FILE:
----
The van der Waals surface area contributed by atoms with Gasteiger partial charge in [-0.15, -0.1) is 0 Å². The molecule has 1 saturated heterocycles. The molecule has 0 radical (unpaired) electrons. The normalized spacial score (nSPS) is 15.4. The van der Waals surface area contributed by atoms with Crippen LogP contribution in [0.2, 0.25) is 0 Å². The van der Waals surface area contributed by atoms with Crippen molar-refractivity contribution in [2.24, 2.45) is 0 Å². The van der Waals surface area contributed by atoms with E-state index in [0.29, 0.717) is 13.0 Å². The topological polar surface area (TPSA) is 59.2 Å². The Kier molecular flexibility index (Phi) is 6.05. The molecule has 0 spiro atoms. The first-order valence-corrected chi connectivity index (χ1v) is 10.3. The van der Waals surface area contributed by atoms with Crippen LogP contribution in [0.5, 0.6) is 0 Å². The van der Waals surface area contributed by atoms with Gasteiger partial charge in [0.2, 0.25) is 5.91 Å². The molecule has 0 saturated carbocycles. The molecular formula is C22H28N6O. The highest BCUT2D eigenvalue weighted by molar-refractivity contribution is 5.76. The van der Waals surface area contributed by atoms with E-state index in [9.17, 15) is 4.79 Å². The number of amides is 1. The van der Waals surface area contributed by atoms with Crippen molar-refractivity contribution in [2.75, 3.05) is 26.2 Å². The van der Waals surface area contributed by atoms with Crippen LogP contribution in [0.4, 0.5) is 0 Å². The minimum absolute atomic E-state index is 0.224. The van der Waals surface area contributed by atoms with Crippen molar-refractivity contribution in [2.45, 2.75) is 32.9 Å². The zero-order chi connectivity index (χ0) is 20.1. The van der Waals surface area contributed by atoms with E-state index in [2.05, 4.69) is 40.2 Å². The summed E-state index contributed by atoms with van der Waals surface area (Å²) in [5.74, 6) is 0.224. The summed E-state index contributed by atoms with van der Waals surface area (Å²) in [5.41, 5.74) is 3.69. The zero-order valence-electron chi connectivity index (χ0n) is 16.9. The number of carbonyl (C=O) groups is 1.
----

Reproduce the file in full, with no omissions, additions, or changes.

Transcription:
The van der Waals surface area contributed by atoms with Gasteiger partial charge in [-0.15, -0.1) is 0 Å². The molecule has 1 saturated heterocycles. The molecule has 0 radical (unpaired) electrons. The normalized spacial score (nSPS) is 15.4. The van der Waals surface area contributed by atoms with Crippen LogP contribution in [0.2, 0.25) is 0 Å². The van der Waals surface area contributed by atoms with Crippen molar-refractivity contribution in [2.24, 2.45) is 0 Å². The van der Waals surface area contributed by atoms with E-state index in [0.29, 0.717) is 13.0 Å². The topological polar surface area (TPSA) is 59.2 Å². The Kier molecular flexibility index (Phi) is 6.05. The molecule has 0 spiro atoms. The first-order valence-corrected chi connectivity index (χ1v) is 10.3. The van der Waals surface area contributed by atoms with Crippen LogP contribution in [0.5, 0.6) is 0 Å². The van der Waals surface area contributed by atoms with Gasteiger partial charge in [0.2, 0.25) is 5.91 Å². The molecule has 0 saturated carbocycles. The molecular formula is C22H28N6O. The highest BCUT2D eigenvalue weighted by molar-refractivity contribution is 5.76. The van der Waals surface area contributed by atoms with E-state index in [9.17, 15) is 4.79 Å². The number of amides is 1. The van der Waals surface area contributed by atoms with Crippen molar-refractivity contribution in [2.75, 3.05) is 26.2 Å². The van der Waals surface area contributed by atoms with Crippen LogP contribution in [0.4, 0.5) is 0 Å². The minimum absolute atomic E-state index is 0.224. The van der Waals surface area contributed by atoms with Crippen molar-refractivity contribution in [2.45, 2.75) is 32.9 Å². The zero-order chi connectivity index (χ0) is 20.1. The van der Waals surface area contributed by atoms with E-state index in [2.05, 4.69) is 40.2 Å². The summed E-state index contributed by atoms with van der Waals surface area (Å²) in [5.74, 6) is 0.224. The summed E-state index contributed by atoms with van der Waals surface area (Å²) in [5.41, 5.74) is 3.69. The zero-order valence-electron chi connectivity index (χ0n) is 16.9. The number of carbonyl (C=O) groups is 1.